What does home and contents insurance cover?

No one wants to be in a situation where they’re forced to make a claim on their insurance. But when life takes an unexpected turn, they may start wondering how their insurance can help.

While it’s possible to bundle your home and contents insurance together, many don’t realise that the two are separate policies. To know the type and level of financial protection you have, it’s important to have at least a general understanding of what the two types of insurance cover.

What does home insurance cover?

Home insurance is generally the most basic form of insurance, so most home owners have this. Under the law, you’re not required to take out insurance, but most mortgage lenders will require home owners to get home insurance before the property is settled.

Typically, home insurance covers financial loss in the event of damage to the main residential property, as well as other permanent structures, fixtures or fittings on the site. This might include garden sheds, fences, in-ground swimming pools, garages, built-in wardrobes and even light fixtures.

Home insurance may cover your home against certain events which can cause damage, including fire, floods, theft or vandalism. In many cases, these are considered optional cover. Being covered for defined events could increase the cost of home insurance.

You may also opt to pay extra for accidental damage cover. This covers your property for damage caused by one-off unintentional incidents. This generally excludes wear and tear over time. Consider checking your product disclosure statement (PDS) for specific exclusions and conditions.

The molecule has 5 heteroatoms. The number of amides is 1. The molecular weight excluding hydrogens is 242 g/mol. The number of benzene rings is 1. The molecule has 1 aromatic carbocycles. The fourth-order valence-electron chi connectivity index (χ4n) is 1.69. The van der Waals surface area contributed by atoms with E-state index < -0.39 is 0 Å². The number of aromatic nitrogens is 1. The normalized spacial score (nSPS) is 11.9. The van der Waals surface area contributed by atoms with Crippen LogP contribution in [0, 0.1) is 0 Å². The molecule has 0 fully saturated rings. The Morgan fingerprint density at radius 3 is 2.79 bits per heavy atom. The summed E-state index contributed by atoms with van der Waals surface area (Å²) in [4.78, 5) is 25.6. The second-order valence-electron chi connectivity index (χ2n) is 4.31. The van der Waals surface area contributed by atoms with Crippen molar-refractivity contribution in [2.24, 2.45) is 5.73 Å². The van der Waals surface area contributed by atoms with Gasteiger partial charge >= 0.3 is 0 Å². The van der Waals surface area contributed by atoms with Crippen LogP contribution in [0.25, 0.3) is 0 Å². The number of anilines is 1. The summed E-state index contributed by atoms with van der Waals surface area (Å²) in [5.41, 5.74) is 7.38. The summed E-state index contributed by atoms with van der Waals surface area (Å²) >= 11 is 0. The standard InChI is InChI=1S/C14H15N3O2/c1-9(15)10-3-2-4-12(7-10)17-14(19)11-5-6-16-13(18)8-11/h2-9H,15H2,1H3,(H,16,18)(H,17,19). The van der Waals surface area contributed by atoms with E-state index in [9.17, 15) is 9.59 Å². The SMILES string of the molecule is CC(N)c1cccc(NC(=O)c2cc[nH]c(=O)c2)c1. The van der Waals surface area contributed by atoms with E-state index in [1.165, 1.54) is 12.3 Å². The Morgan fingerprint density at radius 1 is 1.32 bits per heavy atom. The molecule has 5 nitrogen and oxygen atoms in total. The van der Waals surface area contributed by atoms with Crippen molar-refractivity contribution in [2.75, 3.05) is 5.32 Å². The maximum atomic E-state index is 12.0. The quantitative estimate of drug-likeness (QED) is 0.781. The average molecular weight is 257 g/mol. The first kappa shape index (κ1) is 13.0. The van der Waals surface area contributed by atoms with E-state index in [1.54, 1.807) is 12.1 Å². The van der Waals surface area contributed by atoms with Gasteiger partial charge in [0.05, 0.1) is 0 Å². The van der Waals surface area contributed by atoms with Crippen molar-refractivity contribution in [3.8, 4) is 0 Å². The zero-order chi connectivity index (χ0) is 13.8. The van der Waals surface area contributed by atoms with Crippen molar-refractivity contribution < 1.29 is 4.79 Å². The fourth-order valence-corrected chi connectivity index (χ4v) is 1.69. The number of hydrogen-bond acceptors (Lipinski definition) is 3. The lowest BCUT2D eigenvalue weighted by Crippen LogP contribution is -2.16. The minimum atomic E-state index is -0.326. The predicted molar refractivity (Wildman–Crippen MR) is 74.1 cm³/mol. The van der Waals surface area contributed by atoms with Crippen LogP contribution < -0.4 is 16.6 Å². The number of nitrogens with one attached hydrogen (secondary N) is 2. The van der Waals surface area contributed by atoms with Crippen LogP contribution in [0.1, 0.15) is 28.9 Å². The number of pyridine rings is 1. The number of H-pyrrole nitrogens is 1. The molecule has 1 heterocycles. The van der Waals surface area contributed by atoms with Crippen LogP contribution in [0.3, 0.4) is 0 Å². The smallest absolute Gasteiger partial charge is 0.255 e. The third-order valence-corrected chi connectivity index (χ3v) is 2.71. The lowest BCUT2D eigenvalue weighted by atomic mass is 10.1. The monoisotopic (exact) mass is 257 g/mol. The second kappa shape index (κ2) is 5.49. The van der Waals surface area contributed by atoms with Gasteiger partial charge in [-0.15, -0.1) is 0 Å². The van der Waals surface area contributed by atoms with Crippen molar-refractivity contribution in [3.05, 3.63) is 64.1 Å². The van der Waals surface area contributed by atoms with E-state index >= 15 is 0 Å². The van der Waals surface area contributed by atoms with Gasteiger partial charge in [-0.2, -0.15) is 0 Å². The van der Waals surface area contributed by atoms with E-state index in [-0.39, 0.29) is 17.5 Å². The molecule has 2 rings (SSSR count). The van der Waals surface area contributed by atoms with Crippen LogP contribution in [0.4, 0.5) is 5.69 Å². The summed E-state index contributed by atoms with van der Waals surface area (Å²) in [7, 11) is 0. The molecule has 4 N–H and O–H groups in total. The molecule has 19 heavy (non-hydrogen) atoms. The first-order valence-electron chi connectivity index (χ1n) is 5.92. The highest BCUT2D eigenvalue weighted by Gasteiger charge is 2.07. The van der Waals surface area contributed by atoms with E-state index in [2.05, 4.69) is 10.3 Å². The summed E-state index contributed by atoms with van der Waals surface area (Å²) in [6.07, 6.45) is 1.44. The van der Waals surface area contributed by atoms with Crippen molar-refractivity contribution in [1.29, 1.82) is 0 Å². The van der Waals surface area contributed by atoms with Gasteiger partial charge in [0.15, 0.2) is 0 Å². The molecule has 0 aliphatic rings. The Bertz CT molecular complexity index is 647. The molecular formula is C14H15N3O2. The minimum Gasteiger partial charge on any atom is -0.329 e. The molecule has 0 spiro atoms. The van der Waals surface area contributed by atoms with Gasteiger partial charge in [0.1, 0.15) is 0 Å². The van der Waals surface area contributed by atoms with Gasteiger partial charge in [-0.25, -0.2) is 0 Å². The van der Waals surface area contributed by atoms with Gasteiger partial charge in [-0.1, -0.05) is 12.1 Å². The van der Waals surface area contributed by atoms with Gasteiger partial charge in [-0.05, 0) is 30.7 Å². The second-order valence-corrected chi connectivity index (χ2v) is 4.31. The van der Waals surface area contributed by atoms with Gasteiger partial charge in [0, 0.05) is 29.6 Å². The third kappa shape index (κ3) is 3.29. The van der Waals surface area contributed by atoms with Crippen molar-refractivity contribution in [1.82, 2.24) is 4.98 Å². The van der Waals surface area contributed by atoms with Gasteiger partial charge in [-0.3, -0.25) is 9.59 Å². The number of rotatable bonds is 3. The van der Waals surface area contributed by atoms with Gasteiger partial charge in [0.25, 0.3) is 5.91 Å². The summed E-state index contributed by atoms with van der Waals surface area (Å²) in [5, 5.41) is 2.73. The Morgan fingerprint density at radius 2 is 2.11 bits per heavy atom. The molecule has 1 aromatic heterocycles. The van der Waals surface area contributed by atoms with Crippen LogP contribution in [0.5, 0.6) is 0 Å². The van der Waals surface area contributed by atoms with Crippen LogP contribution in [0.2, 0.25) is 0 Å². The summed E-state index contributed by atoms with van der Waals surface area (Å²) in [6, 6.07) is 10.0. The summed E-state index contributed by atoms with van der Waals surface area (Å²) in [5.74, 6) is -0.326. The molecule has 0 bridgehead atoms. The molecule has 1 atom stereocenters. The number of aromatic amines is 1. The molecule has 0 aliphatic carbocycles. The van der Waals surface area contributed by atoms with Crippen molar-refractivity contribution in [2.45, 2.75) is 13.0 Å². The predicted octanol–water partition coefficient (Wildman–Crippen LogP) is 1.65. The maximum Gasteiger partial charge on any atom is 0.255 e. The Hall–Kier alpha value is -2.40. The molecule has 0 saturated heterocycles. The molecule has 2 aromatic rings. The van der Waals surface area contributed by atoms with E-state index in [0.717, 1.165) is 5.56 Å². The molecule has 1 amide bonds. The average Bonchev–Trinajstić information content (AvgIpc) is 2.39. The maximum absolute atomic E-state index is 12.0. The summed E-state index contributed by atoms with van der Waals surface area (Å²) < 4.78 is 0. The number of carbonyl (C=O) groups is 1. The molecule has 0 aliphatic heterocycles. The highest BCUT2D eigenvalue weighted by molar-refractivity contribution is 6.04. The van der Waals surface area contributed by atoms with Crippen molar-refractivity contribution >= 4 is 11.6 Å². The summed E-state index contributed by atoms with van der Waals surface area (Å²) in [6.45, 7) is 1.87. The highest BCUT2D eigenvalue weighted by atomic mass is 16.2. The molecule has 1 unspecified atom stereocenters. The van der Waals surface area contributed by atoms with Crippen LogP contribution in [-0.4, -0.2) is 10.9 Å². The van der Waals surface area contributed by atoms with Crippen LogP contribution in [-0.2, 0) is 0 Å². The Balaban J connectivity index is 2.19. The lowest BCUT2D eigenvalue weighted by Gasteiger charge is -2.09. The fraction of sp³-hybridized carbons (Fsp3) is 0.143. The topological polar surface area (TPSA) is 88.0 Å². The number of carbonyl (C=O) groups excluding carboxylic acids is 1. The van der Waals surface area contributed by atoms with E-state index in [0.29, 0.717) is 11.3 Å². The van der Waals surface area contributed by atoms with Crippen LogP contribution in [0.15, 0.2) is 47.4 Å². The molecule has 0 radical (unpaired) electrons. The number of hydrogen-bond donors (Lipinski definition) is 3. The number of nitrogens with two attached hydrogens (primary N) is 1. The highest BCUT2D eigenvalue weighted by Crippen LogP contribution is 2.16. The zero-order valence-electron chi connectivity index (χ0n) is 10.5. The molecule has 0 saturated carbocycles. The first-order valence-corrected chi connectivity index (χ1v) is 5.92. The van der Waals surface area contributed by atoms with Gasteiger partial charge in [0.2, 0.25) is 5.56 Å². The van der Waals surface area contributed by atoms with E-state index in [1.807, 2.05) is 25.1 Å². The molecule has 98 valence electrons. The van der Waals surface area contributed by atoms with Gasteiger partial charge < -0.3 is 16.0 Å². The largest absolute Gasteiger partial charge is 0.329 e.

It’s important to take good care of your home and maintain it well. If your insurance provider determines that damage to your home was because you didn’t do a good job looking after your property, your insurer may refuse to pay for the damage.

If you’re renting your home, there’s no need to worry about home insurance as it’s generally for home owners only. However, contents insurance is an option worth considering for renters.

Keep in mind home insurance doesn’t cover strata-titled apartments or units. The complex’s body corporate would take care of building insurance in most cases.

What does contents insurance cover?

Generally speaking, contents insurance covers your personal possessions inside your home. These could include items such as furniture, whitegoods, appliances, electronics and jewellery. 

This type of insurance doesn’t cover anything that’s permanently fixed to the site or building; those usually come under home insurance. Contents insurance also generally doesn’t cover items that belong to any people visiting your home which are accidentally lost or damaged on your property

The extent of your cover depends on the level of insurance you have. The basic level of contents insurance, which is often also the most affordable option, only covers you in limited events listed in your PDS. Examples of these events may include burglary, storms or fire.

As with home insurance, you could go for optional accidental damage cover to provide a financial safety net for your home’s contents if an accident happens. Remember that wear and tear to any items over time aren’t included in accidental damage cover.

If your belongings are lost or damaged inside the home, you may be able to make a claim to your insurer to cover the costs of getting it fixed or replaced. If approved, the insurance company may either:

  • directly repair or replace the covered contents or
  • pay you the repair or replacement costs.

Both owner-occupiers and renters can take out contents insurance to provide financial protection against their possessions, regardless of what kind of property they live in. For renters, it’s important to note that your home’s contents aren’t covered by any insurance your landlord has.